The cochineal scale insect – a pest whose origin is in Mexico, entered Israel from Lebanon about three years ago, and since then has been spreading in the north. The concern is that this pest will also spread to the rest of the country and threaten all the sabra cactuses in Israel. Attempts to use various pesticides were not successful, and now the Mexican ladybugs
are the last hope.
It is not by chance that the Mexican ladybugs might be the hero who will save the day. Despite the fact that the sabra cactus originated in Mexico, its fruit is seen as characterizing the Israeli personality – prickly on the outside but sweet within. KKL-JNF contacted its representatives in Mexico and got in touch with local experts. A number of alternatives were looked into, and the conclusion was to experiment with take the Mexican ladybug, which is of the genus Hyperaspis
Towards the end of September, a few dozen ladybugs were brought to Israel after all the necessary permits were obtained. Dr. Alex Protsov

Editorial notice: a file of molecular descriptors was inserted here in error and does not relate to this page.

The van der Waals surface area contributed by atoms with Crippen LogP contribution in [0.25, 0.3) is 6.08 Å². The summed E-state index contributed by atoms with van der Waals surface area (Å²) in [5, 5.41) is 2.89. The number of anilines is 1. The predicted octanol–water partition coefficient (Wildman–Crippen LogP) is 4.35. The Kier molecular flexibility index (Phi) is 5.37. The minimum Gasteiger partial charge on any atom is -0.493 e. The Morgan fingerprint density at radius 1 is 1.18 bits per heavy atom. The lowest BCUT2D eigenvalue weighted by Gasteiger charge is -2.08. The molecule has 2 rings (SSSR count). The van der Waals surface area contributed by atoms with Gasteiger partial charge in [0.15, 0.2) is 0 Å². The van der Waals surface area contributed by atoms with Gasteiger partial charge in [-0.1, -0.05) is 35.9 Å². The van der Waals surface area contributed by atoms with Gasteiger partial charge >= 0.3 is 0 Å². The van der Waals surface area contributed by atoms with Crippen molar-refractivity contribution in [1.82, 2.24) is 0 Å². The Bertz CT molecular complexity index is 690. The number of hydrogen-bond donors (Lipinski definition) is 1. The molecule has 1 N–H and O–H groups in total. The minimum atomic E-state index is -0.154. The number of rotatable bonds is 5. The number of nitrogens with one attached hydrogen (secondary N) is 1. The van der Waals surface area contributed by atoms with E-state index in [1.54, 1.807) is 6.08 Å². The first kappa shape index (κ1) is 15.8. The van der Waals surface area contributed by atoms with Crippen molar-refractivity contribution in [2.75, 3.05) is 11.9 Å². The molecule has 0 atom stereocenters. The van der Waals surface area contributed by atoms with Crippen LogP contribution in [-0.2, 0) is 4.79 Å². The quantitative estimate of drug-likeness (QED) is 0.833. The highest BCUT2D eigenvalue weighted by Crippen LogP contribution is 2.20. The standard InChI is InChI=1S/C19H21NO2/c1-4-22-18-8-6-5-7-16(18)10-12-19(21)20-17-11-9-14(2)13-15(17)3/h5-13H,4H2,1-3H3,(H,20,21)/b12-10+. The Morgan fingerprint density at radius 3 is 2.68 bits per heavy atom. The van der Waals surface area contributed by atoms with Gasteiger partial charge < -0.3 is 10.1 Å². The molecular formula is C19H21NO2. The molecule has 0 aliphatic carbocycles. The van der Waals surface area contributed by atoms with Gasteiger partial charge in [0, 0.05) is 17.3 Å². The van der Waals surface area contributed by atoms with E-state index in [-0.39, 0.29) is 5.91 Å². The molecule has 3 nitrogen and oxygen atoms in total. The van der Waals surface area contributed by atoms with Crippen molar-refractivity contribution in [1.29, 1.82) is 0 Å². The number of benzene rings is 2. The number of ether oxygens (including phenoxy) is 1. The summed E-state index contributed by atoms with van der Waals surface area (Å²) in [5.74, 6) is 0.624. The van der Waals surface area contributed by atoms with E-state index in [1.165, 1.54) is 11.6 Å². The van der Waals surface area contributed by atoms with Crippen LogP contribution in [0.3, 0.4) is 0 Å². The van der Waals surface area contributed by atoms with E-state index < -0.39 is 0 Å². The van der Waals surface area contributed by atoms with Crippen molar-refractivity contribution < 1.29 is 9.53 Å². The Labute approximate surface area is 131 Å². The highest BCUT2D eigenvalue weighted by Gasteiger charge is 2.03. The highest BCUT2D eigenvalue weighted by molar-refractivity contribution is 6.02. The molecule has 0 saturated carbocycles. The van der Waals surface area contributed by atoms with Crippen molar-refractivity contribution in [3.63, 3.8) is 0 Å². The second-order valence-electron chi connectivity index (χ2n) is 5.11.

from the Volcani Institute described the process: “The ladybugs were quarantined for a number of months in order to ascertain that they will only affect the scales rather than other species that exist in Israel. At the same time, we propagated them in order to have a sufficient quantity to disperse.”
The tests showed that the ladybugs only ate scales and nothing else, not even hummus or falafel. The new immigrants acclimated quickly into life in Israel, and today, the scientists have about 300 adult ladybugs and another 150 larva who will grow up to be hungry adult bugs.
At the present time, teams are going from village to village in the north and looking for places to disperse the ladybugs. This is how they arrived, for example, at Ronnie Vetner
’s yard in Korazim. A big and impressive sabra cactus had been growing there for years, until it was attacked by the merciless scale. The magnificent plant is now drying up and dying.
Professor Tzvi Mandel
inspected the plant, and sadly arrived at the conclusion that it was too late to save it. “There are too many scales, and by the time the ladybugs will multiply here the sabra will have already died.”
“This was a beautiful plant, we picked buckets full of sabras from it,” Vetner remembered better days. “It’s painful to see it die right in front of my eyes. It’s a shame that the ladybugs only arrived when it was too late, but at least they will save the other sabras in the village, and I can always plant a new one.”